But as quickly as smart keys have come on the scene, smartphones may soon replace them. With apps like OnStar RemoteLink offered by Chevrolet, which allows you to unlock and start a your car with an app, the future of car keys may lie in an app store. Whether we stick with smart keys or move on to something more innovative in five years, you can be sure that the physical car key we have used for the last 70 or so years will be a thing of the past for new cars.

 

 

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Posted by plates55 - January 6, 2014 at 3:30 pm

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Running Apps vs. GPS Running Watches

With all of the running apps available for smartphones to track your distance and pace you might ask yourself do you really need a separate running watch?

While the power of free and minimal cost running apps such as RunKeeper, Daily Mile or Endomondo has grown over the past few years there are some distinct advantages to a dedicated GPS watch.

Data Collection/Reporting

The type of data recorded and what you can do with it is similar between both apps and GPS watches.  Both options will provide you with core functionality of your current pace, distance traveled, elapsed time, a map of your route and other metrics to measure your performance over time.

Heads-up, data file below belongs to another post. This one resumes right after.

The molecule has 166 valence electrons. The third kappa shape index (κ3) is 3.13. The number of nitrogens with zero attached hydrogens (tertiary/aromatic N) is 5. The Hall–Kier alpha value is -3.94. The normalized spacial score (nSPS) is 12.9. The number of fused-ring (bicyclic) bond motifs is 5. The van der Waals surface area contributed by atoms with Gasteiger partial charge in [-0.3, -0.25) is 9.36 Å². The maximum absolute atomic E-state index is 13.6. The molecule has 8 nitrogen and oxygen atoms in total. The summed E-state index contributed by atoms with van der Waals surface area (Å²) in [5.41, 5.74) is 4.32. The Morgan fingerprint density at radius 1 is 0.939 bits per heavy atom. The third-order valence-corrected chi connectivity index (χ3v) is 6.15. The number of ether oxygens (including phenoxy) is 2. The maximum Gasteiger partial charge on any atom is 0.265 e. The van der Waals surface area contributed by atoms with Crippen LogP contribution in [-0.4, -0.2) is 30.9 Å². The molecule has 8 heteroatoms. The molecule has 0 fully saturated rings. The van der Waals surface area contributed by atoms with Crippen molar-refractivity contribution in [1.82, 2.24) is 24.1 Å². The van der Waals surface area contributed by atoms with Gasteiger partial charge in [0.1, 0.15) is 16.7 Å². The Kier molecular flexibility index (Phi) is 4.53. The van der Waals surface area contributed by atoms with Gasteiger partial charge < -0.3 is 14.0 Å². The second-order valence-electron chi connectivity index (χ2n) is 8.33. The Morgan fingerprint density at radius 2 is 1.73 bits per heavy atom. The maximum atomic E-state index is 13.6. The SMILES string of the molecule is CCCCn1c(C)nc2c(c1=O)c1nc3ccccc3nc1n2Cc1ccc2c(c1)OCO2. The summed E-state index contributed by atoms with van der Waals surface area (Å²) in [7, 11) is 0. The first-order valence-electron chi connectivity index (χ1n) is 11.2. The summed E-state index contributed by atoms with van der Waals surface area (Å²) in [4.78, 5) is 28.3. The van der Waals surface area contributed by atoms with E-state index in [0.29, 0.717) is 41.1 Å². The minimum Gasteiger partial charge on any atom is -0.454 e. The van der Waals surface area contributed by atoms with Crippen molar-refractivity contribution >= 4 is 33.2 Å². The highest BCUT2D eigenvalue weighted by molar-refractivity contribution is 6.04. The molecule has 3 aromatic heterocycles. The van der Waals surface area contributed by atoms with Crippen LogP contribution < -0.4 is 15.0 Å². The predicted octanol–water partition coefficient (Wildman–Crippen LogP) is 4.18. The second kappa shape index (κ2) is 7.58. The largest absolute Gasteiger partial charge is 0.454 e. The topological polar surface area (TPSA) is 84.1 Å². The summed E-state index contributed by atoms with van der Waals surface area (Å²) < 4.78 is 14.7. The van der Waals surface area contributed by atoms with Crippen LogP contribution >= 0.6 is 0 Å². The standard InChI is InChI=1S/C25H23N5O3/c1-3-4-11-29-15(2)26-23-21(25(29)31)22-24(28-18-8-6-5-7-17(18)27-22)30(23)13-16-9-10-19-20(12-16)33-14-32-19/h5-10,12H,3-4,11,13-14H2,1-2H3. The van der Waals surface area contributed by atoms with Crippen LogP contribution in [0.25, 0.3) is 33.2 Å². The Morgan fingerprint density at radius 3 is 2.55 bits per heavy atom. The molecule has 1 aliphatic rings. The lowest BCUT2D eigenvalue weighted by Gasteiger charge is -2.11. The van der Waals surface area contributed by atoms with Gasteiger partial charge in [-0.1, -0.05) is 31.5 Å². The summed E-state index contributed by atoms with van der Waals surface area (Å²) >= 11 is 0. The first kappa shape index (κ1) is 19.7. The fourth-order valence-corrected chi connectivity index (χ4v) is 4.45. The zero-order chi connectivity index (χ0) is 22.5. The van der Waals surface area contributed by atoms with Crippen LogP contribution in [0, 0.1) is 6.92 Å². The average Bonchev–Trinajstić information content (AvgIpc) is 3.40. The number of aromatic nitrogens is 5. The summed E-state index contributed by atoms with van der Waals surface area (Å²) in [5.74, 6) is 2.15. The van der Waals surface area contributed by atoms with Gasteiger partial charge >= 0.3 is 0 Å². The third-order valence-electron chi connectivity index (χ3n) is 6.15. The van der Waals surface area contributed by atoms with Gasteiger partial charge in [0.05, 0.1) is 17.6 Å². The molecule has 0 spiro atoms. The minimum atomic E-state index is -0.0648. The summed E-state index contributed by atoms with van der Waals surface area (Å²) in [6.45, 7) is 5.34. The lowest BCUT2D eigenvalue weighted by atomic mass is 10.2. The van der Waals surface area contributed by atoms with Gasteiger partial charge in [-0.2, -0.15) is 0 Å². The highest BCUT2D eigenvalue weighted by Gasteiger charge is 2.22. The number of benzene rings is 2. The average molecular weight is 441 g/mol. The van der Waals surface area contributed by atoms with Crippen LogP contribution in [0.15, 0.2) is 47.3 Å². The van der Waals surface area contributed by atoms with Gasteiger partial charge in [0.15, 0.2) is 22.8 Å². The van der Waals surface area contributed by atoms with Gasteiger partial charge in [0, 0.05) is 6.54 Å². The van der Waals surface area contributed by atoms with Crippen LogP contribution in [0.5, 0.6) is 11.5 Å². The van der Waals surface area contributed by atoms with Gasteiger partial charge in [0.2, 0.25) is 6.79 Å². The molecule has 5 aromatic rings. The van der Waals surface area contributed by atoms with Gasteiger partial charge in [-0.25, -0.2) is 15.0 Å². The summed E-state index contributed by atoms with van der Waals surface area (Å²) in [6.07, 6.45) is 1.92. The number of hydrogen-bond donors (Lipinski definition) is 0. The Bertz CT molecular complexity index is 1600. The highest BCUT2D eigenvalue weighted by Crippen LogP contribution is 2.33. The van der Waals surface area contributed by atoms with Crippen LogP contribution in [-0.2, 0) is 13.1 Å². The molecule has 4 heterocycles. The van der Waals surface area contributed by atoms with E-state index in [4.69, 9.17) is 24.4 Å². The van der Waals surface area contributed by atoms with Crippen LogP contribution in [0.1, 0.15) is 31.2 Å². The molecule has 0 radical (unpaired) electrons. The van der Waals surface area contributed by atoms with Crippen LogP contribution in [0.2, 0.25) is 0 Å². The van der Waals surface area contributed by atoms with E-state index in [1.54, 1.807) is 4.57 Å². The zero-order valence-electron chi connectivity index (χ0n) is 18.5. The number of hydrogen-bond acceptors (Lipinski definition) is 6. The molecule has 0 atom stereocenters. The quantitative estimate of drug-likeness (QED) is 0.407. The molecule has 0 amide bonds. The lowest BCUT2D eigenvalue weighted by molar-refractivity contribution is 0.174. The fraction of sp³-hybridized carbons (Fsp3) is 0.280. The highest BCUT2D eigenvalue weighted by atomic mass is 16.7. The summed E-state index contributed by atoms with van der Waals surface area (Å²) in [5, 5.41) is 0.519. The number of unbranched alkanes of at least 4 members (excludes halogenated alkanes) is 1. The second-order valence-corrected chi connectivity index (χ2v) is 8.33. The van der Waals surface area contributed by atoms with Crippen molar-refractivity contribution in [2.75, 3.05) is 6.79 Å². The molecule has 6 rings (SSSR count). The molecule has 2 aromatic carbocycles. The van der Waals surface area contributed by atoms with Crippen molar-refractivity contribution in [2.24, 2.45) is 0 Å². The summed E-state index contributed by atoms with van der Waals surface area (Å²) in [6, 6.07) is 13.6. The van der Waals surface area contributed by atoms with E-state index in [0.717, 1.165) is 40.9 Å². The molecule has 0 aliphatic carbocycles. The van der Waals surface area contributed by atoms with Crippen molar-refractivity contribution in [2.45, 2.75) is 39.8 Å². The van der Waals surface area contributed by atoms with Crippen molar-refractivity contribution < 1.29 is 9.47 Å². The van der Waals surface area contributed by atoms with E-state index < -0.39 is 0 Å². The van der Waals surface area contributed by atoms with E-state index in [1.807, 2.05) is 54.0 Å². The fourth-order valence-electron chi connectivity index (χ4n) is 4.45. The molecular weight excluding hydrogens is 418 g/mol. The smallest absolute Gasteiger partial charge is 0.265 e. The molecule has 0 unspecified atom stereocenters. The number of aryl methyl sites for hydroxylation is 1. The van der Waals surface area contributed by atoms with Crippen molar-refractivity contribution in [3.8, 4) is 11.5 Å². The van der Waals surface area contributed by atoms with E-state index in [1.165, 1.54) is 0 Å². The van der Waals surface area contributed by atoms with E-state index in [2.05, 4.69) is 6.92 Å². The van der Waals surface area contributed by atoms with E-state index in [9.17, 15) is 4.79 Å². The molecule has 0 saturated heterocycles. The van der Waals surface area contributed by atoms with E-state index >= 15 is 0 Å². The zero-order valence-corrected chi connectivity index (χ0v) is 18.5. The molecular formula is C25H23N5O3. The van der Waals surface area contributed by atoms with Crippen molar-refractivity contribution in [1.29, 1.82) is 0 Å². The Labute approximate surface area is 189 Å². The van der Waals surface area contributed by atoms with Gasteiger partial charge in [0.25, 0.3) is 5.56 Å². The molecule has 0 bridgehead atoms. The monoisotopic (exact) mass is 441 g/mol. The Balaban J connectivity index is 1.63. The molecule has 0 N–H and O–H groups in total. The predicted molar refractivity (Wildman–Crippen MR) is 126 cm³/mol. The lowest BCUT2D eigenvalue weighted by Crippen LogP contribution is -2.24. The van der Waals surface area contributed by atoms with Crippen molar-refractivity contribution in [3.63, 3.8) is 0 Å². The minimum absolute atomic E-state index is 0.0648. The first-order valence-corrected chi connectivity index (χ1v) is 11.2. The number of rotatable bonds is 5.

It is the actual functionality of the two options while running that makes a separate running watch the preferred choice.

Two Tests of a Phone App vs. a GPS Watch

I recently conducted my own test of biking 5 miles with an iPhone 5, a Samsung Galaxy Nexus and the Garmin Forerunner 210 along with a CatEye Strata bike computer with a sensor on the wheel.

I performed this test on my road bike instead of running so I could have an accurate control distance with the bike computer attached to the wheel so the actual ground covered was recorded.  This is the same method used to issue USATF running race course certifications (wheel measurement).

Only the Garmin matched the bike computer within a margin of .01 miles.  The iPhone and Samsung Galaxy Nexus both over reported the distance traveled and pace substantially.

Bike Computer (Wheel sensor): 5.00 miles Garmin Forerunner 210: 5.01 miles iPhone 5 (with Runkeeper): 5.32 miles Samsung Galaxy Nexus (with Runkeeper): 5.29 miles